Eternal rest grand unto Dan, O Lord,
    and let perpetual light shine upon him.
    May His soul and the souls of the faithful departed
    through the mercy of God,
    rest in peace.


  • 04/17/2020 1:51 PM | Anonymous

    The CTSA remembers long standing member Sr. Suzanne Noffke, O.P. who died on April 14, 2020.  The following text is from the Dominican Sisters of Racine, Wisconsin (https://oppeace.org/blog/2020/04/15/sr-suzanne-noffke-op/).

    Sr. Suzanne Noffke, OP, a Racine Dominican author and linguist, went home to God on Tuesday, April 14 after a long illness. She was 83 years old. Born Ione Noffke, she entered the aspirancy at 15. At 18, she was received into the Congregation received the name Sister Suzanne. A few years later she began teaching and earned a bachelor’s degree from Dominican College and a doctorate in linguistics from the University of Wisconsin- Madison.

    She went on to serve as president of the community, as well as a translator, writer and historian, but was best known as one of the world’s leading experts on Saint Catherine of Siena. She lectured internationally and led numerous retreats based on the life and thought of Saint Catherine. She also published annotated translations of all of Catherine’s extant works (The Dialogue, 1980; The Prayers, 1983; The Letters of Catherine of Siena, 2000, 2001, 2007, 2008), and a two-volume thematic Anthology (2011), a book of essays (Catherine of Siena: Vision Through a Distant Eye, 1996, 2006), and numerous articles.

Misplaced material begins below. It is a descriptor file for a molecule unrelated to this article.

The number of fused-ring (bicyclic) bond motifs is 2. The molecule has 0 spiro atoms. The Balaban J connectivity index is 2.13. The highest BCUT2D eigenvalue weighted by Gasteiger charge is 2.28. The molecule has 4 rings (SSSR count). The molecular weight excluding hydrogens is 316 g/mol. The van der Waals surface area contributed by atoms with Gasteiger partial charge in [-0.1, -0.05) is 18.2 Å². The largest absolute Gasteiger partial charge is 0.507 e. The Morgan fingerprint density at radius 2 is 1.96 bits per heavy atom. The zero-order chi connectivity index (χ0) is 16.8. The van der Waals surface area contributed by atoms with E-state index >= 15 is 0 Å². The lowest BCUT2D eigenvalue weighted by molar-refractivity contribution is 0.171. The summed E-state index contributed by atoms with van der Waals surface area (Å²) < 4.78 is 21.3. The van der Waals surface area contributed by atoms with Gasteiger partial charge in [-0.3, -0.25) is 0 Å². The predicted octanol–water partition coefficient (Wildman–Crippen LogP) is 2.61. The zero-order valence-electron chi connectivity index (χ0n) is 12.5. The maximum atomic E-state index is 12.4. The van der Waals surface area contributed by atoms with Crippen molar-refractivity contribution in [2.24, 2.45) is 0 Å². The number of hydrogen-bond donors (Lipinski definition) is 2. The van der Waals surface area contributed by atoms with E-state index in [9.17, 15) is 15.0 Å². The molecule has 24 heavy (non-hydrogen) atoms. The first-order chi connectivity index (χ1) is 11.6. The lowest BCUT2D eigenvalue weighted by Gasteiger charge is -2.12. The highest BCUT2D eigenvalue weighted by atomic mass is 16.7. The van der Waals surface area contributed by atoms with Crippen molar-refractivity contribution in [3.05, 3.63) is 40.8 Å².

In an interview, Sr. Suzanne said, “Every phase of my ministry has been exciting and filled with meaning for me, but especially meaningful has been my work with making accessible to others our community history and the life and thought of our patron, Catherine of Siena.” She shared her knowledge and wisdom generously throughout her lifetime.

    Please hold Suzanne, her family and her many friends in your thoughts and prayers and love. May she rest in peace.

    Sr. Suzanne’s body will be cremated. A Memorial Service will be held at a later date.

    Eternal rest grant unto Suzanne, O Lord,
    and let perpetual light shine upon her.
    May her soul and the souls of all the faithful departed,
    through the mercy of God, rest in peace.

  • 04/07/2020 8:06 AM | Anonymous

    Remembering CTSA member Joseph Martos who died on March 24, 2020.  To date, an obituary has not been posted on the web.  In its place, I provide you with his biography as posted on his website.

    BIOGRAPHY